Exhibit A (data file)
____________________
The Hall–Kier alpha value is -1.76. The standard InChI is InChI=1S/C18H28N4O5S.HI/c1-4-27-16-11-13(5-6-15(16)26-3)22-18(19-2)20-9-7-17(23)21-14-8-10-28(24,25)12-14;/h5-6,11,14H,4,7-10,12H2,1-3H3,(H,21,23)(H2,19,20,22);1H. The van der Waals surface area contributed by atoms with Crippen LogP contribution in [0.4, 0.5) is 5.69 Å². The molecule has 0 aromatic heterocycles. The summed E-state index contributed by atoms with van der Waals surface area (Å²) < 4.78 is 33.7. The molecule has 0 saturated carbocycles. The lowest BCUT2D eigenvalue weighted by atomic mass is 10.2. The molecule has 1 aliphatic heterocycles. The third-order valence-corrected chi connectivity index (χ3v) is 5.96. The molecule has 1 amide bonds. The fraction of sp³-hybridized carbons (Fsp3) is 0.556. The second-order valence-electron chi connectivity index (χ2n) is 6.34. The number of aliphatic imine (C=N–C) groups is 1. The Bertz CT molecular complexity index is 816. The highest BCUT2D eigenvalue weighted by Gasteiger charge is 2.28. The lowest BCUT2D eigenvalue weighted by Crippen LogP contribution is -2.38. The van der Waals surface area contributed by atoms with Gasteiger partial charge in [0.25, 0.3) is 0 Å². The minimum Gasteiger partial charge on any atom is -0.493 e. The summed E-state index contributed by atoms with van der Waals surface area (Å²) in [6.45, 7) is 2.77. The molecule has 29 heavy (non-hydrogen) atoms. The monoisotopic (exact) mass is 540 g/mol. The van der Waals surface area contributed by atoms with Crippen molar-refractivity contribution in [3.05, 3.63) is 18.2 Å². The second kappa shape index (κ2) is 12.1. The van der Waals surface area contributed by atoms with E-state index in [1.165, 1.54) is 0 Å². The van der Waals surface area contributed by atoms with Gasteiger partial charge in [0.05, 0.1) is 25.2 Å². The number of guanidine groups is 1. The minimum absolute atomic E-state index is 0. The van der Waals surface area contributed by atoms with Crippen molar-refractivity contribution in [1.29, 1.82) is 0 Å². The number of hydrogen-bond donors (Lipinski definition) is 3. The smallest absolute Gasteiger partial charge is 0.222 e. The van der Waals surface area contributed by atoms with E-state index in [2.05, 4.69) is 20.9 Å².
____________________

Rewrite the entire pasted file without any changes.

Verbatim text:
The Hall–Kier alpha value is -1.76. The standard InChI is InChI=1S/C18H28N4O5S.HI/c1-4-27-16-11-13(5-6-15(16)26-3)22-18(19-2)20-9-7-17(23)21-14-8-10-28(24,25)12-14;/h5-6,11,14H,4,7-10,12H2,1-3H3,(H,21,23)(H2,19,20,22);1H. The van der Waals surface area contributed by atoms with Crippen LogP contribution in [0.4, 0.5) is 5.69 Å². The molecule has 0 aromatic heterocycles. The summed E-state index contributed by atoms with van der Waals surface area (Å²) < 4.78 is 33.7. The molecule has 0 saturated carbocycles. The lowest BCUT2D eigenvalue weighted by atomic mass is 10.2. The molecule has 1 aliphatic heterocycles. The third-order valence-corrected chi connectivity index (χ3v) is 5.96. The molecule has 1 amide bonds. The fraction of sp³-hybridized carbons (Fsp3) is 0.556. The second-order valence-electron chi connectivity index (χ2n) is 6.34. The number of aliphatic imine (C=N–C) groups is 1. The Bertz CT molecular complexity index is 816. The highest BCUT2D eigenvalue weighted by Gasteiger charge is 2.28. The lowest BCUT2D eigenvalue weighted by Crippen LogP contribution is -2.38. The van der Waals surface area contributed by atoms with Gasteiger partial charge in [0.25, 0.3) is 0 Å². The minimum Gasteiger partial charge on any atom is -0.493 e. The summed E-state index contributed by atoms with van der Waals surface area (Å²) in [6.45, 7) is 2.77. The molecule has 29 heavy (non-hydrogen) atoms. The monoisotopic (exact) mass is 540 g/mol. The van der Waals surface area contributed by atoms with Crippen molar-refractivity contribution in [3.05, 3.63) is 18.2 Å². The second kappa shape index (κ2) is 12.1. The van der Waals surface area contributed by atoms with E-state index in [1.165, 1.54) is 0 Å². The van der Waals surface area contributed by atoms with Gasteiger partial charge in [0.05, 0.1) is 25.2 Å². The number of guanidine groups is 1. The minimum absolute atomic E-state index is 0. The van der Waals surface area contributed by atoms with Crippen molar-refractivity contribution in [1.29, 1.82) is 0 Å². The number of hydrogen-bond donors (Lipinski definition) is 3. The smallest absolute Gasteiger partial charge is 0.222 e. The van der Waals surface area contributed by atoms with E-state index in [2.05, 4.69) is 20.9 Å².